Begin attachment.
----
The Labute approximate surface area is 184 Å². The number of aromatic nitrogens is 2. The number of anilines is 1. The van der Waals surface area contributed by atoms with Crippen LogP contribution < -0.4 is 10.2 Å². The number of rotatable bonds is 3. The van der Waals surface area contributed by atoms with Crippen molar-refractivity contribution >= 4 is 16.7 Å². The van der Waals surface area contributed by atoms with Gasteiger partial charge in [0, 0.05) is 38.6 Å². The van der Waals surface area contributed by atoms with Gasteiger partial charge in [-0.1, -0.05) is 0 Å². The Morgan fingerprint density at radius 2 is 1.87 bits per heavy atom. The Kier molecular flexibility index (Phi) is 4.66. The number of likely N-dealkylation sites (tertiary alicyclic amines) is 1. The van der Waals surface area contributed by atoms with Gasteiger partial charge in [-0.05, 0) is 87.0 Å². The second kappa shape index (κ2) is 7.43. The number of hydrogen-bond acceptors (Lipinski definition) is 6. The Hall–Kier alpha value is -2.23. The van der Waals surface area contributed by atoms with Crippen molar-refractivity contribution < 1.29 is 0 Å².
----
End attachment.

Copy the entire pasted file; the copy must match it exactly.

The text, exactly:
The Labute approximate surface area is 184 Å². The number of aromatic nitrogens is 2. The number of anilines is 1. The van der Waals surface area contributed by atoms with Crippen LogP contribution < -0.4 is 10.2 Å². The number of rotatable bonds is 3. The van der Waals surface area contributed by atoms with Crippen molar-refractivity contribution >= 4 is 16.7 Å². The van der Waals surface area contributed by atoms with Gasteiger partial charge in [0, 0.05) is 38.6 Å². The van der Waals surface area contributed by atoms with Gasteiger partial charge in [-0.1, -0.05) is 0 Å². The Morgan fingerprint density at radius 2 is 1.87 bits per heavy atom. The Kier molecular flexibility index (Phi) is 4.66. The number of likely N-dealkylation sites (tertiary alicyclic amines) is 1. The van der Waals surface area contributed by atoms with Gasteiger partial charge in [-0.05, 0) is 87.0 Å². The second kappa shape index (κ2) is 7.43. The number of hydrogen-bond acceptors (Lipinski definition) is 6. The Hall–Kier alpha value is -2.23. The van der Waals surface area contributed by atoms with Crippen molar-refractivity contribution < 1.29 is 0 Å².